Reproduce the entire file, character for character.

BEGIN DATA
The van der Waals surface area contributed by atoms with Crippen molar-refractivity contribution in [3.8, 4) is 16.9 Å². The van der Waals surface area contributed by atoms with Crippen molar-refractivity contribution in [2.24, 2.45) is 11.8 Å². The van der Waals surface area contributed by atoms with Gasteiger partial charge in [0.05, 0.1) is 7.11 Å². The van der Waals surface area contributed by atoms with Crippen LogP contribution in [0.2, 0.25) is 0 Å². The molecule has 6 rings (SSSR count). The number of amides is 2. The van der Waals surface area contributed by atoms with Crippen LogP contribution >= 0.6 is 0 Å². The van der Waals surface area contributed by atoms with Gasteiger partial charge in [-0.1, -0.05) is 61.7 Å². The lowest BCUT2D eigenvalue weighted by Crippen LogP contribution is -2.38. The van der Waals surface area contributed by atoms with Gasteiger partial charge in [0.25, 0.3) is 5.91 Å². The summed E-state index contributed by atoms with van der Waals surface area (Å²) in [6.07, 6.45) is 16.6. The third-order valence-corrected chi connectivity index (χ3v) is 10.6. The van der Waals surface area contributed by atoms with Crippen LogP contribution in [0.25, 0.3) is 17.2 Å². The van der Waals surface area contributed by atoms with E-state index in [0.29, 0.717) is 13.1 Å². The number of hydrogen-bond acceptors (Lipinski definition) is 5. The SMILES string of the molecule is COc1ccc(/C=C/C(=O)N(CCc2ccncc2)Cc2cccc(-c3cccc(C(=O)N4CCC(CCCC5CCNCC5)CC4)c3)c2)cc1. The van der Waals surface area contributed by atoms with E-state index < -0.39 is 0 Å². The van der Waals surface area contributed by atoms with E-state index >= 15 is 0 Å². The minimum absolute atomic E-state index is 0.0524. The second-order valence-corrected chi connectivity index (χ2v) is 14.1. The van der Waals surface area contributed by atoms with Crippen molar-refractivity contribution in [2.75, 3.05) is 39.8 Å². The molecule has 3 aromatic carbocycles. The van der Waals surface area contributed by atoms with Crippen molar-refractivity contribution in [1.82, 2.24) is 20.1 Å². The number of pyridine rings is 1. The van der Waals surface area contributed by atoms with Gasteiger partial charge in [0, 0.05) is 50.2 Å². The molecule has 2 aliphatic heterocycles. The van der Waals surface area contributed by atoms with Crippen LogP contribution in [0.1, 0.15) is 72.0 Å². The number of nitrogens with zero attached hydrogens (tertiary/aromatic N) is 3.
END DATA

The van der Waals surface area contributed by atoms with Crippen molar-refractivity contribution in [3.8, 4) is 16.9 Å². The van der Waals surface area contributed by atoms with Crippen molar-refractivity contribution in [2.24, 2.45) is 11.8 Å². The van der Waals surface area contributed by atoms with Gasteiger partial charge in [0.05, 0.1) is 7.11 Å². The van der Waals surface area contributed by atoms with Crippen LogP contribution in [0.2, 0.25) is 0 Å². The molecule has 6 rings (SSSR count). The number of amides is 2. The van der Waals surface area contributed by atoms with Crippen LogP contribution >= 0.6 is 0 Å². The van der Waals surface area contributed by atoms with Gasteiger partial charge in [-0.1, -0.05) is 61.7 Å². The lowest BCUT2D eigenvalue weighted by Crippen LogP contribution is -2.38. The van der Waals surface area contributed by atoms with Gasteiger partial charge in [0.25, 0.3) is 5.91 Å². The summed E-state index contributed by atoms with van der Waals surface area (Å²) in [6.07, 6.45) is 16.6. The third-order valence-corrected chi connectivity index (χ3v) is 10.6. The van der Waals surface area contributed by atoms with Crippen LogP contribution in [0.25, 0.3) is 17.2 Å². The van der Waals surface area contributed by atoms with E-state index in [0.29, 0.717) is 13.1 Å². The number of hydrogen-bond acceptors (Lipinski definition) is 5. The SMILES string of the molecule is COc1ccc(/C=C/C(=O)N(CCc2ccncc2)Cc2cccc(-c3cccc(C(=O)N4CCC(CCCC5CCNCC5)CC4)c3)c2)cc1. The van der Waals surface area contributed by atoms with E-state index < -0.39 is 0 Å². The van der Waals surface area contributed by atoms with E-state index >= 15 is 0 Å². The minimum absolute atomic E-state index is 0.0524. The second-order valence-corrected chi connectivity index (χ2v) is 14.1. The van der Waals surface area contributed by atoms with Crippen molar-refractivity contribution in [2.75, 3.05) is 39.8 Å². The molecule has 3 aromatic carbocycles. The van der Waals surface area contributed by atoms with Crippen molar-refractivity contribution in [1.82, 2.24) is 20.1 Å². The number of pyridine rings is 1. The van der Waals surface area contributed by atoms with Gasteiger partial charge in [0, 0.05) is 50.2 Å². The molecule has 2 aliphatic heterocycles. The van der Waals surface area contributed by atoms with Crippen LogP contribution in [0.1, 0.15) is 72.0 Å². The number of nitrogens with zero attached hydrogens (tertiary/aromatic N) is 3.